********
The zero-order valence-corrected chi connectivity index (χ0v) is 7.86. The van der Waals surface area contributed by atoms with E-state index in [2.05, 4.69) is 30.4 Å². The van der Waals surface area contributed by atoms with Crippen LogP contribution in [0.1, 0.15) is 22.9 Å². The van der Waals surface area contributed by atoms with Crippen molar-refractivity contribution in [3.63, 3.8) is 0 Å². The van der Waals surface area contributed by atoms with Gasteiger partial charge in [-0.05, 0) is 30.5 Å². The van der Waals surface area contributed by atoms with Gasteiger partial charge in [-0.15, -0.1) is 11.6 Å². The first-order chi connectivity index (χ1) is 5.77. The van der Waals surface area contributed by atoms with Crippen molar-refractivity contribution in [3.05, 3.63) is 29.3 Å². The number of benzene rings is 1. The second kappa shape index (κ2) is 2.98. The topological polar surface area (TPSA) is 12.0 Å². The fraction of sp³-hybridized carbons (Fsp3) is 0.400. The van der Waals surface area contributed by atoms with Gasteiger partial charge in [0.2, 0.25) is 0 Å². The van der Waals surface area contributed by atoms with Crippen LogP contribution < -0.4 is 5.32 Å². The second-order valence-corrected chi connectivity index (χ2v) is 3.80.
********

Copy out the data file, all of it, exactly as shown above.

The zero-order valence-corrected chi connectivity index (χ0v) is 7.86. The van der Waals surface area contributed by atoms with E-state index in [2.05, 4.69) is 30.4 Å². The van der Waals surface area contributed by atoms with Crippen LogP contribution in [0.1, 0.15) is 22.9 Å². The van der Waals surface area contributed by atoms with Crippen molar-refractivity contribution in [3.63, 3.8) is 0 Å². The van der Waals surface area contributed by atoms with Gasteiger partial charge in [-0.05, 0) is 30.5 Å². The van der Waals surface area contributed by atoms with Gasteiger partial charge in [-0.15, -0.1) is 11.6 Å². The first-order chi connectivity index (χ1) is 5.77. The van der Waals surface area contributed by atoms with Crippen molar-refractivity contribution in [3.05, 3.63) is 29.3 Å². The number of benzene rings is 1. The second kappa shape index (κ2) is 2.98. The topological polar surface area (TPSA) is 12.0 Å². The fraction of sp³-hybridized carbons (Fsp3) is 0.400. The van der Waals surface area contributed by atoms with Gasteiger partial charge in [0.2, 0.25) is 0 Å². The van der Waals surface area contributed by atoms with Crippen LogP contribution < -0.4 is 5.32 Å². The second-order valence-corrected chi connectivity index (χ2v) is 3.80.